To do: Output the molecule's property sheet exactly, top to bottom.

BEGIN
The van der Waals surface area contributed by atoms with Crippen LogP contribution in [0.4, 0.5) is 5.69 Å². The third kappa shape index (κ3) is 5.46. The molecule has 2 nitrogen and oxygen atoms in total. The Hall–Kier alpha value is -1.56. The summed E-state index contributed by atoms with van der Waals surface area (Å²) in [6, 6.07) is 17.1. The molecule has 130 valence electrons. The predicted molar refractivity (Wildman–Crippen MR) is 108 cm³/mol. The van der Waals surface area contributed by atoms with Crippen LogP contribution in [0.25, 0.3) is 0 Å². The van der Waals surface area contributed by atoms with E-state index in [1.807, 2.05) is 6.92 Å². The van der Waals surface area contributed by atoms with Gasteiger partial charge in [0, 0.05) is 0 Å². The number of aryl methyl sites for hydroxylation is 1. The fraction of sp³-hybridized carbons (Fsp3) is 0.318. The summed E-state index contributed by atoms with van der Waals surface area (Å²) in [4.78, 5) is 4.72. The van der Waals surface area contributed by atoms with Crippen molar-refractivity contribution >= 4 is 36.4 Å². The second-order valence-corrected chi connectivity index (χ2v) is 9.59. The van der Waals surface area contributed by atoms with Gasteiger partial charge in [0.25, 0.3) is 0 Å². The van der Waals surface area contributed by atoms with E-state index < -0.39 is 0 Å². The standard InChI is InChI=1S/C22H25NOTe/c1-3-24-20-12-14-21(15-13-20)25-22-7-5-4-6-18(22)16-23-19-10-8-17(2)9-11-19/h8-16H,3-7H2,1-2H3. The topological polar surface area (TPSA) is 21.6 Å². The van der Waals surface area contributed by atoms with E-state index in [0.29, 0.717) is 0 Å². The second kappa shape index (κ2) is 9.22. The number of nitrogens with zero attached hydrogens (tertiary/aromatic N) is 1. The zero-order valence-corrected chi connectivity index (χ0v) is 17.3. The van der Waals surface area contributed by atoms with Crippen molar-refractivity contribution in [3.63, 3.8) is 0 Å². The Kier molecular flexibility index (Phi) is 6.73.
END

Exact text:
The van der Waals surface area contributed by atoms with Crippen LogP contribution in [0.4, 0.5) is 5.69 Å². The third kappa shape index (κ3) is 5.46. The molecule has 2 nitrogen and oxygen atoms in total. The Hall–Kier alpha value is -1.56. The summed E-state index contributed by atoms with van der Waals surface area (Å²) in [6, 6.07) is 17.1. The molecule has 130 valence electrons. The predicted molar refractivity (Wildman–Crippen MR) is 108 cm³/mol. The van der Waals surface area contributed by atoms with Crippen LogP contribution in [0.25, 0.3) is 0 Å². The van der Waals surface area contributed by atoms with E-state index in [1.807, 2.05) is 6.92 Å². The van der Waals surface area contributed by atoms with Gasteiger partial charge in [0, 0.05) is 0 Å². The number of aryl methyl sites for hydroxylation is 1. The fraction of sp³-hybridized carbons (Fsp3) is 0.318. The summed E-state index contributed by atoms with van der Waals surface area (Å²) in [4.78, 5) is 4.72. The van der Waals surface area contributed by atoms with Crippen molar-refractivity contribution >= 4 is 36.4 Å². The second-order valence-corrected chi connectivity index (χ2v) is 9.59. The van der Waals surface area contributed by atoms with Gasteiger partial charge in [0.25, 0.3) is 0 Å². The van der Waals surface area contributed by atoms with E-state index < -0.39 is 0 Å². The standard InChI is InChI=1S/C22H25NOTe/c1-3-24-20-12-14-21(15-13-20)25-22-7-5-4-6-18(22)16-23-19-10-8-17(2)9-11-19/h8-16H,3-7H2,1-2H3. The topological polar surface area (TPSA) is 21.6 Å². The van der Waals surface area contributed by atoms with E-state index in [0.29, 0.717) is 0 Å². The second kappa shape index (κ2) is 9.22. The number of nitrogens with zero attached hydrogens (tertiary/aromatic N) is 1. The zero-order valence-corrected chi connectivity index (χ0v) is 17.3. The van der Waals surface area contributed by atoms with Crippen molar-refractivity contribution in [3.63, 3.8) is 0 Å². The Kier molecular flexibility index (Phi) is 6.73.